Two years later in 1914 a devastating war begins that will envelope nearly all of Europe. And even though Switzerland is spared, WWI nevertheless triggers three incidents that will have a major impact on our young conductor’s future. Number one: the Montreux Kursaal Orchestra is disbanded and Ansermet is without a job. Number two: the French army drafts Pierre Monteux and sends him to the Marne battle. Number three: The Swiss Army declares Ansermet unfit for service.
Ansermet can’t live without conducting and forms his first OSR (Orchèstre Symphonique Romand). Against all odds and despite massive problems — it was probably not the best of all times for new orchestras… — the OSR plays 12 concerts in 1914. But Ansermet has to teach math again to survive. But not for long: On Christmas day 1914, Bernhard Stavenhagen dies, the conductor of the Société des concerts abonnement de Genève (subscription concerts). Ansermet is asked to substitute for one concert scheduled less than a month later. He accepts and again receives rave reviews. And like in Montreux, Ansermet is offered the job for which he substituted. Ansermet, the super sub? First he profits from Lacerda’s illness, then from Stavenhagen’s death… But he declines the offer. An actof reverence? Hardly — he quite simply had a much better offer.
Remember Pierre Monteux, number 2 of the three WW1 incidences? Before being sent to the trenches, he was the conductor of Serge Daghilev’s famous Ballets Russes, who now needs a new conductor for his company’s upcoming tours. Daghilev asks his compatriot Stravinsky for advice — and Stravinsky recommends his friend Ansermet, who was available because of WW1 incident number 3. Ansermet toured all over the world with the highly regarded ballet; the Ballets Russes US-tour in 1916 was a tour de force with no less than 105 performances in as many days. Touring South America, Ansermet was offered the task of forming Argentina’s national orchestra literally from scratch. He couldn’t resist, the challenge was too tempting…
On his travels with the Ballets Russes Ansermet got to know the world, and the world got to know him. He became familiar with the music of the contemporary Russian composers and premiered many of their works. Performing in Paris, he befriended Debussy and Ravel and consulted with them on how to perform their music.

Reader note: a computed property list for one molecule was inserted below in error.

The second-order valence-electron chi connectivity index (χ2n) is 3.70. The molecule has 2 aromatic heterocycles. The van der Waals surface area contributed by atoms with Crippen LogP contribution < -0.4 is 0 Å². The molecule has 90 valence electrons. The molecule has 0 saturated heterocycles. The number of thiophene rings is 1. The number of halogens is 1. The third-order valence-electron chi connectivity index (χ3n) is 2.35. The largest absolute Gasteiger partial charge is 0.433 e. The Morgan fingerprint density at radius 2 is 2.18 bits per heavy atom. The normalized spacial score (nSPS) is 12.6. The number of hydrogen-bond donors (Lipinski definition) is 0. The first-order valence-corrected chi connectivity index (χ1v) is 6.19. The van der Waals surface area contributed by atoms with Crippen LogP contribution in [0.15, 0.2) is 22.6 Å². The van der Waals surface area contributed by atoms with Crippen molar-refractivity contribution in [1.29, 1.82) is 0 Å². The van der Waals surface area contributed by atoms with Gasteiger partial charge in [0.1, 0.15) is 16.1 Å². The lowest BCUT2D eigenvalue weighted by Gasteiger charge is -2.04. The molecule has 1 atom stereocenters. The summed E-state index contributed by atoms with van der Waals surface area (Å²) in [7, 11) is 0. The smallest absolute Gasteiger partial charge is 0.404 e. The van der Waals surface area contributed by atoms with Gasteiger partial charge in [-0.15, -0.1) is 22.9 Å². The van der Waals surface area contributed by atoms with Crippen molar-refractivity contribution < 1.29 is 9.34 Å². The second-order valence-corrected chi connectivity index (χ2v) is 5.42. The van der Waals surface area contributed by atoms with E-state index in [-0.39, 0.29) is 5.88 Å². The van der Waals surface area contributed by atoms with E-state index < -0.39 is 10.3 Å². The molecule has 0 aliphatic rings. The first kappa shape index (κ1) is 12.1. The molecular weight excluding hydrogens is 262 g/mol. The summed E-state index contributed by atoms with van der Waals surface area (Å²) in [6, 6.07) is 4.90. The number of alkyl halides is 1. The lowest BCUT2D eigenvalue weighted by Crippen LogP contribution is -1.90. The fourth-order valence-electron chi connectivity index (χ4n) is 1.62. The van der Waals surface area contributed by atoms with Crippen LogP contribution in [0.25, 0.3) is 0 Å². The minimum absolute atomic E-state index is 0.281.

A man on a mission
He could have committed himself permanently to Daghilev’s company. But Ansermet wanted more than just to tour the world with the Ballets Russes. He was a man on a mission, his vision was to establish a strong musical tradition in the Suisse Romande (the French-speaking part of Switzerland, approx. 30% of the population). He wanted to have his OSR again. „You must be mad to return to Geneva and start your own orchestra! Be warned that cities with a population of less than 500 000 are too small to keep a high class orchestra alive!“, he was told by Coope, an experienced Russian conductor. But Ansermet had done his math and replied that the Suisse Romande was more than the equivalent of a city with half a million inhabitants. He was, in his own words, „decided to devote my musical work to his country“. His strategy—one orchestra for the whole region—was very bold. Not only had Lausanne and Geneva their own orchestras, there was also a long-standing and deep rivalry and animosity between the two big cities of the Romandie.
But Ansermet managed to convince several sponsors of his concept. With their financial support, he started recruiting the musicians for his orchestra: strings from Italy, woodwinds from Paris and horns from Vienna were supplemented by selected musicians of the existing Geneva ensemble.